The Riot Club
Directed by Lone Scherfig
Two first-year students at Oxford University join the infamous Riot Club, where reputations can be made or destroyed over the course of a single evening.
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★★★★ review by Rootbean on Letterboxd
There seems to be a lot of undue negativity about this film, apparently because it’s about a bunch of toffee nosed posh cunts. Why? So what?
It’s created a Sleeping Beauty type effect where a good film has been misinterpreted and taken as some sort of personal attack? I’m common as muck me, but I never felt threatened by these upper crust shenanigans, despite being a subordinate labourer, just as I never felt threatened by Sleeping Beauty or Sucker Punch even though I'm a man with a dick and a ball sack full of spunk. The Riot Club isn’t propaganda for feudalism, just as Sleeping Beauty isn’t an advert for sex work and Sucker Punch isn’t pro-rape. It's not personal. Gnome sane?
The Blow Job
The only major negative thing about the film is the ridiculous blow job scene, where pretty boy is supposedly being noshed off by a ginger tramp. The gigantic lunges and the lack of gagging and squelching noises aren’t even simulation enough to suggest your man has a cock like a long length of Spanish or your one has a bucket throat. The girl is only in the film for a few seconds and her job of giving a chap the eye and pretending to suck his cock was 50% blundered. *Wags finger in the air* “No bueno.”
The first act is a comedy comparable to a Withnail-Libertine hybrid. Watching posh cunts act daft and get pissed is hilarious. And like rugby players, they always have to get their cock out and jizz on something. Biscuits, for example.
The second act changes tone. Becoming cringeworthy and a little uncomfortable to view, in a way that effectively demonstrates the distinction between these upper class boys, and the posh middle class diners and workers around them. I didn’t enjoy this section of the film as much but I still laughed more than all the other folk in the cinema.
The film ends abruptly. But after consideration I thought this was for the best. No film should ever be bulked up with filler, it’s tedious. It’s better to be left wanting more. The ending also didn’t go as I expected it to, so that’s another party bonus right there.
Apparently posh people call their afters ‘pudding’ and middle class folk call it ‘dessert.’ I call it ‘afters’ and as a youth would ask my mum, “is there owt else?”
To which she would reply, “No there bloody isn’t. You’ve had sufficient! Stop being so bloody greedy! You eat me out of house and home you kids! You’re ungrateful! I'm bloody sick of it.”
I wasn’t aware of this British distinction. But now I know. It's a little indicator of why I think of myself as English before British I suppose. My point, referring back to the undue negativity, is: if a pleb like me who thinks pudding is a pie made with suet and calls it his afters, can handle a film about Oxbridge wankers without taking offense. Why are some posh middle class sumbitches taking offense to this toffee nosed behaviour when they’ve already got a pony? *Wags finger in the air* “No bueno!”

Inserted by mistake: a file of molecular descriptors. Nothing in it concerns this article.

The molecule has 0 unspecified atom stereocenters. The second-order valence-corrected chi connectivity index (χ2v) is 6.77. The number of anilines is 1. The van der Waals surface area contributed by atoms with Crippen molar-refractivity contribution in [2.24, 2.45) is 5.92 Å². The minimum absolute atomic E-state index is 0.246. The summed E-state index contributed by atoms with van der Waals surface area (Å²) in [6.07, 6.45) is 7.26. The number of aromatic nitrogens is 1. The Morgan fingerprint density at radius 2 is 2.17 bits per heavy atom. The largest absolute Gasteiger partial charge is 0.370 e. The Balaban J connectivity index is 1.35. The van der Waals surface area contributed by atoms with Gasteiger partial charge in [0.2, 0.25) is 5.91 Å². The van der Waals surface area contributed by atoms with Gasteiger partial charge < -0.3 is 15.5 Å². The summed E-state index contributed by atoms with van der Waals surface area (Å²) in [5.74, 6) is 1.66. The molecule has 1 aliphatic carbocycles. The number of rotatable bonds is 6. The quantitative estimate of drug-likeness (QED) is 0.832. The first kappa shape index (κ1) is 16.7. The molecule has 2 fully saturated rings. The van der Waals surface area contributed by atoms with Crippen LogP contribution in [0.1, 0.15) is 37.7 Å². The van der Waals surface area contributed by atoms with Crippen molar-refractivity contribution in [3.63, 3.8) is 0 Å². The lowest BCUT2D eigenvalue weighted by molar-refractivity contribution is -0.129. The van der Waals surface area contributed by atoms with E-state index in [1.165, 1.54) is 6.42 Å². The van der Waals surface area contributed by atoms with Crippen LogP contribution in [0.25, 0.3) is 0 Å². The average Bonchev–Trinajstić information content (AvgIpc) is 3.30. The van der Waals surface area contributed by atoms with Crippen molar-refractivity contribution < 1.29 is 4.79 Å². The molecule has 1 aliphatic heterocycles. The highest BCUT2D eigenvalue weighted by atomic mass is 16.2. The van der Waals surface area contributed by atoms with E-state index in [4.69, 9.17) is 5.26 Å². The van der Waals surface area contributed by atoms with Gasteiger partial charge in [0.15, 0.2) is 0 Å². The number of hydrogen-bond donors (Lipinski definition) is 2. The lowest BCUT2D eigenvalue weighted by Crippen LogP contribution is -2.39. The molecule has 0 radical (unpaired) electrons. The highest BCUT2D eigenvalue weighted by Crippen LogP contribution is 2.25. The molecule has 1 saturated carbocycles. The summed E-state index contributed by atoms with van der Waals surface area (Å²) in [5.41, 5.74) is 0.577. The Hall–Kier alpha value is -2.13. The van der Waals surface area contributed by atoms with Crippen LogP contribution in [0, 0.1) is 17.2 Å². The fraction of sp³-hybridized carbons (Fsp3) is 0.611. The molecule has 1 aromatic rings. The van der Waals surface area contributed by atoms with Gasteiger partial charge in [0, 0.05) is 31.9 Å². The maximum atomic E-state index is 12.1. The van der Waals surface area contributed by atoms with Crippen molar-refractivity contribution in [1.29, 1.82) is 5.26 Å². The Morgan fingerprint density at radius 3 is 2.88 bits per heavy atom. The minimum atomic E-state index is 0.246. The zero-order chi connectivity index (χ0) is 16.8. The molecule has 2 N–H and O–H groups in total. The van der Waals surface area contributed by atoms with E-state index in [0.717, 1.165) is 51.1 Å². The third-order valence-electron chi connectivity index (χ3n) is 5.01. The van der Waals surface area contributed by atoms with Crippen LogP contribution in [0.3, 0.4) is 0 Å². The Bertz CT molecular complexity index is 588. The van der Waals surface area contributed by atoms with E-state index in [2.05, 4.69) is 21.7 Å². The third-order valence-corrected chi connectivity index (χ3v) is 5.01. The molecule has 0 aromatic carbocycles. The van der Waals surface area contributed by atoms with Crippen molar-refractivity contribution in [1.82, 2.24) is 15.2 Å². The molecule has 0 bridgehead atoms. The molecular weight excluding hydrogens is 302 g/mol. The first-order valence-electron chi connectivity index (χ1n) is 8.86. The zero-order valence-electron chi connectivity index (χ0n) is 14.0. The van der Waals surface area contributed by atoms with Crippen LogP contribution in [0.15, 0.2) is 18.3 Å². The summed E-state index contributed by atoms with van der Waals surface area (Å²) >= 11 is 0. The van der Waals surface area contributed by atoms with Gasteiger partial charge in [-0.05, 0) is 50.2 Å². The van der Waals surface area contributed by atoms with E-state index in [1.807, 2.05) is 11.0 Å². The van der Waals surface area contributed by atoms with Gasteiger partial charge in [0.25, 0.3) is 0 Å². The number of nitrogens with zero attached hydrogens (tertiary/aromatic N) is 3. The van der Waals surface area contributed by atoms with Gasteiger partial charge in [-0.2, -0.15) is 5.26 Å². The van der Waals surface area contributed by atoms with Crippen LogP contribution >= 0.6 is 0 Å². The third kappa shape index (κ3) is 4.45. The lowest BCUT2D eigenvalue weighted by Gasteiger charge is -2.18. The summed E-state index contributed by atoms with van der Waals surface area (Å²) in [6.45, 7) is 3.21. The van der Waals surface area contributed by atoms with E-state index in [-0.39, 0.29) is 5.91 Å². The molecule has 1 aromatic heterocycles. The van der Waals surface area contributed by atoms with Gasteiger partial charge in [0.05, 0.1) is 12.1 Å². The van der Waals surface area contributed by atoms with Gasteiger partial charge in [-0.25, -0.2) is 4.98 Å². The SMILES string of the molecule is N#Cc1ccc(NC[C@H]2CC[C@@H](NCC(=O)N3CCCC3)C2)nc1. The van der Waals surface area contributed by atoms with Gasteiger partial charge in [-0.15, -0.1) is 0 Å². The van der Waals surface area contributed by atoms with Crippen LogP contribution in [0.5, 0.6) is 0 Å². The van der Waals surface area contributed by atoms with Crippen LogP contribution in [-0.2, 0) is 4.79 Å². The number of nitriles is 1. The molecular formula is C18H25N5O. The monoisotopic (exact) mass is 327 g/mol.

Finally. Shortly after 55% of Scotland surprised me by voting for dependence. Choosing David Cameron as their wet nurse. It felt very apt and nice to watch something quintessentially British. Something that didn’t try and suck America’s cock. Something … jolly good, old chap! And it has a Scotsman in it that sings that god awful national anthem! *Points finger and grins* "Warghhh!"
★★★★ review by Matt Thomas on Letterboxd
This succeeds when it starts to make you feel really uncomfortable - and then doesn't let go and keeps piling it on. Claflin and Brown Findlay stand out the most. Only the more violent turn towards the end takes you away from the sense of how close to reality this might be. All it needs is a pigs head and the title The Bullingdon Club...
★★★½ review by Luke Pauli on Letterboxd
A peek behind the tradition, grandeur and academia of Oxford university, the UK's oldest and most prestigious learning establishment, into the souls of some of the over-privileged, pompous and rich (in the financial sense) denizens that inhabit it. Make no mistake about it, The Riot Club is full of some of the most deplorable and despicable characters every committed to celluloid. Arrogant, spoilt, with an overblown sense of entitlement, the so-called "best and the brightest". "The prettiest people do the ugliest things" said that poet Kanye West, and this film is an example. There are points though where you find yourself living vicariously through them, when their trashing rooms and throwing their money around, and a part of you is envious. So there's some interesting dynamics there. The actors all go a good job of being pretentious rich douchebags, all immensely punchable. The film does have some pacing issues, and the ending feels fairly abrupt, but otherwise this is a decent watch from director Lone Scherfig (An Education), from Laura Wade's stageplay Posh.
★★★½ review by MaryAnn on Letterboxd
How to make you hate every young British actor you've ever liked: A film by Lone Scherfig
★★★½ review by cfi on Letterboxd
my close friend wants to go to oxford.
i won't let her.
"just put in the PIN number and take out 200."
"it's actually just PIN. the 'N' stands for number, it's Personal Identification Number. so, if you say "Pin Number" you're saying "number" twice. you're saying Personal Identification Number Number. it's just wrong."
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